Interventions targeting malaria, such as insecticide-treated bed nets, antimalarial drugs and mosquito control, could substantially reduce cases of bacteraemia, which kill hundreds of thousands of children each year in Africa and worldwide. This is the conclusion of research published today in the Lancet and funded by the Wellcome Trust.
Researchers at the KEMRI-Wellcome Trust Research Programme in Kilifi, Kenya, examined two major killer diseases, malaria and bacteraemia, or invasive bacterial disease, which includes severe cases of meningitis, pneumonia and sepsis. They hypothesised that malaria is the driving force behind many of the cases of bacteraemia.
To test their hypothesis, the researchers, led by Dr Anthony Scott from the KEMRI-Wellcome Trust Research Programme and Oxford University, took advantage of a 'genetic antimalarial' in the population - the sickle cell gene - to see if children carrying the gene were less likely to develop bacteraemia than children who do not carry the gene. Scientists have known for many years now that whilst carrying two copies of the sickle cell gene leads to the development of sickle cell disease, carrying just one copy confers strong protection against malaria.
"Our results seemed fairly conclusive: children with 'sickle cell trait', who have a single copy of the sickle cell gene, developed bacteraemia much less frequently than normal children who carried no copies," explains Dr Scott. "However, we needed to explore this further. We don't know exactly how children with sickle cell trait are protected against malaria - could it be that the same immune mechanism protects against bacteraemia too? Or does malaria itself lead to bacteraemia?"
To answer this question, the researchers studied the effect of the sickle cell trait in the same population, but after malaria had been brought under control. If sickle cell trait does directly protect against bacteraemia, then children with this condition would be less likely to develop bacteraemia even in the absence of malaria.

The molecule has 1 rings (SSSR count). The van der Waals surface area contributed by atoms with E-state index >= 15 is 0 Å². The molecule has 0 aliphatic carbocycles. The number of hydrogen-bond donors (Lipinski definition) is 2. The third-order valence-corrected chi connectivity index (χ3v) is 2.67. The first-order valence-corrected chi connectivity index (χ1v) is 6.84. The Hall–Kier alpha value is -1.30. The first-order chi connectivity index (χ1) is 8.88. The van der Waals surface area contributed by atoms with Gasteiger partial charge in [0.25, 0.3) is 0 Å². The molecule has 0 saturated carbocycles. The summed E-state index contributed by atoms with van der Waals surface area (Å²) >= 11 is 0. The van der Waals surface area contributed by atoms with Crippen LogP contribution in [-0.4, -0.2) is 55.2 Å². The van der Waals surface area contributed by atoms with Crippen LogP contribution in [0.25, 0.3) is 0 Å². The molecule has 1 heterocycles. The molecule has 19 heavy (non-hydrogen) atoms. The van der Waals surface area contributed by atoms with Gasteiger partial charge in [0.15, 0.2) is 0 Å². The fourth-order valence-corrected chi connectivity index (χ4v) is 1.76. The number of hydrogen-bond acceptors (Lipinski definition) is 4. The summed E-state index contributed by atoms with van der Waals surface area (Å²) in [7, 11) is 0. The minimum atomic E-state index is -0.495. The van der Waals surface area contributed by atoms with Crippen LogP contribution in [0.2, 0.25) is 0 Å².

In Kilifi, the incidence of admission to hospital with malaria fell almost 90 per cent from 28.5 to 3.45 per 1000 childhood years over the period 1999-2007. This near-eradication of malaria over a decade offered the researchers the opportunity to compare levels of invasive bacterial infections in populations of differing levels of malaria.
The researchers measured rates of bacteraemia over the same period. They found that the rate of admission to hospital with bacteraemia fell by 44 per cent, from 2.59 to 1.45 per 1000 childhood years. The key finding, however, was that among children with sickle cell disease, the protection observed against bacteraemia disappeared as malaria also disappeared.
"We showed that children with sickle cell trait, who have a natural protection against malaria, are also protected against bacteraemia, but only because they are less likely to develop malaria," says Dr Tom Williams, a senior scientist working on the research. "The gene itself is not offering direct protection. This implies very strongly that infection with malaria makes children more susceptible to bacteraemia."
The researchers estimate that, in malaria endemic areas, over half of all cases of bacteraemia can be attributed to infection with Plasmodium falciparum, the parasite that causes malaria.
Dr Scott adds: "In Kilifi, over one in five children with invasive bacterial infection dies. We have seen great success in tackling malaria and this has had a substantial knock-on effect in reducing cases of pneumonia, meningitis and sepsis. Controlling malaria in Africa should be a priority: doing this will help us prevent childhood deaths caused by malaria but it will have the added benefit of preventing deaths that are caused by invasive bacterial infections."
Combating infectious diseases is one the strategic priorities of the Wellcome Trust. Much of this work is carried out at a local level in regions where disease is endemic. This includes several major overseas programmes, including the KEMRI-Wellcome Trust Research Programme.